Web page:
Can I claim the goodness of God?
Can I rest assured in His promises?

My answer should be a resounding "YES!"
But my answer is rarely so confident.

Rather than trusting in His goodness, I find myself wallowing in my momentary afflictions; if they can even be called afflictions. It's more like wallowing in daily life and feeling blah because I'm too blind to open my eyes and see His goodness all around me. My pathetic drudging blinds my sight. My prayers, if any, become unfeeling requests of "help me get through today." My thoughts sit and dwell on my sorry self. It's pitiful. Not once do I think of the millions of people all over the world who actually have problems to deal with. It's all me, and my trials, and my whinings, my complainings, my groanings. And all for what? There's no purpose to it other than the wasting away of a life.

But, when God is good....
well, He's always good.
When God is good and I open my eyes to see it, there is something magical that changes. The heart becomes transformed. The mind becomes cleared. The prayers are real and living. The burdens of the saints become real. They become your burdens and you pray. You pray, not because it's what a Christian does, but you pray because you can't go without it. You NEED it, you CRAVE it, you LONG for that time to pour out your heart to God because HE IS GOOD!
He is good and He hears.
He hears the prayers we pray.
He hears the petitions of our hearts.
He savors our words, our feeble, jumbled, nonsensical words, because He is good and He loves us!

And the mores we taste of His goodness and love, the more we love.
We love Him.
We love others around us.
It's real, it's living, it's raging within us. Not just a sentimental, its-Christmas-we-should-love-everybody, but a real bearing of one another's burdens. It's a deeper, consuming kind of love that takes over, because when we taste His goodness and His love it changes us. It rocks our world!

There's a song. It's been stuck in my head lately. It asks a question. "What if we all loved like it's Christmas, more than once a year?" Why do we love at Christmas?
Could it be that the plastic, light-up nativity scene means more than decoration and charm? Could it be that bell ringers represent more than someone asking for money? Could it be that under all the commercial, holiday-hoobie-whatie, there's something more?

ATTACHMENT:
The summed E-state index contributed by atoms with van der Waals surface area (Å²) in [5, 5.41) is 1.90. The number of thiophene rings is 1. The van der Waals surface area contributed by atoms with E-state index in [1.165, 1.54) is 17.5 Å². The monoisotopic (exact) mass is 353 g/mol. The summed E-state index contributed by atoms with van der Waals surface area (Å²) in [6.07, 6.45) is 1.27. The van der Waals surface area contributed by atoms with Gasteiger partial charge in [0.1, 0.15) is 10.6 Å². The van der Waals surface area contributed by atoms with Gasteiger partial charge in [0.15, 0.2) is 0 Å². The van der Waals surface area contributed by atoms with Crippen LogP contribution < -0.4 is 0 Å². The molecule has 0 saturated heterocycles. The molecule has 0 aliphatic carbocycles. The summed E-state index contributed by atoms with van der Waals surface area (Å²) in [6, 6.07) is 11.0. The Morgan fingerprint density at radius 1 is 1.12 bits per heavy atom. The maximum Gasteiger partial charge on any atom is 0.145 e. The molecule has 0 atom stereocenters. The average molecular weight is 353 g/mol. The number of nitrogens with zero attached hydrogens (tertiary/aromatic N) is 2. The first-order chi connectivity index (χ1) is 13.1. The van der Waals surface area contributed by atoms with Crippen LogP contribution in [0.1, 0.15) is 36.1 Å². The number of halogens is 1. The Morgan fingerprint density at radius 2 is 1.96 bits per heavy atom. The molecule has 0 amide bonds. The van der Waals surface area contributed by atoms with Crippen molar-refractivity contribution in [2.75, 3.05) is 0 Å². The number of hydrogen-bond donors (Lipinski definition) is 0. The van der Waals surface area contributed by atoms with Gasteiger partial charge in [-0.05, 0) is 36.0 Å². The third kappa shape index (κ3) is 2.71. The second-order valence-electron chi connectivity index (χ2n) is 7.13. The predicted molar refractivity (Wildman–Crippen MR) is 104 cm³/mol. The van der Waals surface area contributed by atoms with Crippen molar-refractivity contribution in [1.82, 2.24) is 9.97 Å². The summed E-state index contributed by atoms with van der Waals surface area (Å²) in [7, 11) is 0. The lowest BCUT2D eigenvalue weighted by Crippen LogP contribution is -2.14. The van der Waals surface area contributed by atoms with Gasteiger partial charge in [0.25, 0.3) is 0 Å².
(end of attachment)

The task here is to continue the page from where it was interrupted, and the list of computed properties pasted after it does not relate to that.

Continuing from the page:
God's goodness!
God's love!
That's what's under it all!
And even though Christmas gets secularized and tinkered with, there is this underlying reminder of God's good Gift to the world that is almost impossible to miss unless your eyes are completely closed.
You know what I think? We should have that nativity scene out and lit up in June!
Let's be honest, we are forgetful people. We need that reminder up! We need to daily be reminded of God's goodness, of His Gift, of His love. Because we forget. We lose sight. We forget to pray. We forget that He hears.
God is good!

He is so SO GOOD!!!
And He loves us.

He loves us enough to say "No," and "Not yet." He loves us enough to make us wait. Isaiah didn't get to be there for Messiah's birth. But oh the glory that he must have felt in hearing from God the prophesy of Messiah! The prayerful hope and yearning for the Messiah, the Deliverer, the Son of God he must have felt! And us, we have seen and heard. Do we believe?

Is God good to you?
He is good.
But is He good to you? Do you see His goodness? Have you opened your eyes and heart to the goodness He has poured out?

Do you see that plastic, light up baby. It's a picture, a crude, plastic reminder. But it's real! That Baby changed everything. God's goodness in sending His Son, changed everything. We need to remember that. We need to claim that goodness.

Chai tea is gone.
It's still dark out.
I need another sweater.

God is good.
Don't forget.